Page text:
No monograph on the subject – which I realise this is turning into – be it ever so brief, would be complete without mention of The League of Gentlemen – Jeremy Dyson, Mark Gatiss, Steve Pemberton and Reece Shearsmith. Keepers of the dark and secret flame, I’m a great admirer of their work — both severally and individually. Their collective admiration, respect and affection for the genre is something to be cherished. Mark Gatiss’s Crooked House trilogy, and, more recently, the Ghost Story for Christmas – The Tractate Middoth — have been particular treats. The three-hander Rope homage in the outstanding Psychoville (Series 1, I think), was something very special indeed. Flawless writing, execution and performance. And now Number 9, and Ghosts, and the Great Detective, etc.. Long may they reign – in all their numerous guises and disguises.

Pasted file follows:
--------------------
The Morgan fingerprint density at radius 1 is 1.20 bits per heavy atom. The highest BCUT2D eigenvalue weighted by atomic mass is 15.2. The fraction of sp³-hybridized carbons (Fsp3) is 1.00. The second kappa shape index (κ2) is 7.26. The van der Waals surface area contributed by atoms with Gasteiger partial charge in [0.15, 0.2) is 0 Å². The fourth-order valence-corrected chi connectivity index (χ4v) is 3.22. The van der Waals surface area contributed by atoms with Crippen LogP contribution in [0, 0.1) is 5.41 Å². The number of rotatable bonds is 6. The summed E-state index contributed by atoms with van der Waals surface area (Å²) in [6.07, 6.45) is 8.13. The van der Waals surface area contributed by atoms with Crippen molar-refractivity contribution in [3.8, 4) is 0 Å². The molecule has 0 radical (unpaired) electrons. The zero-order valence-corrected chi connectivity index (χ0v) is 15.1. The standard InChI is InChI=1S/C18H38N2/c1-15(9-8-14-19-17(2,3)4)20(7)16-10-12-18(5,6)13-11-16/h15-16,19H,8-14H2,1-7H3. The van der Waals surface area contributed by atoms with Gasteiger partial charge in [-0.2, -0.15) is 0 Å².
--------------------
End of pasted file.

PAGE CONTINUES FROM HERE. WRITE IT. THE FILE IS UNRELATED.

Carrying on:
As a boy, I was in and around some of the studios where some of these productions had been made – the Hammers, Amicus, Tigon – and even, I think I’m right, someone will correct me else, an AIP (The Masque of the Red Death was done over here, as I think, was The Tomb of Ligeia) — and, indeed, still were being made. It gave me an enormous kick to be amongst such history.
I was much given to prowling (haunting) empty sound-stages and backlots during lunchbreaks. There is a certain… atmosphere on a deserted studio set. A pin-drop silence. Some residual heat from the lights. A particular scent of warm air. To which nothing quite compares. All very Sunset Boulevard, I’m sure, but there is something about bogus corridors and flights of stairs that lead nowhere which, if you have a mind at all susceptible to suggestion, excites the imagination. I found it mesmerising. Thrilling. Perhaps even sacred. Still do. Alas, v.little is shot ‘in studio’ these days.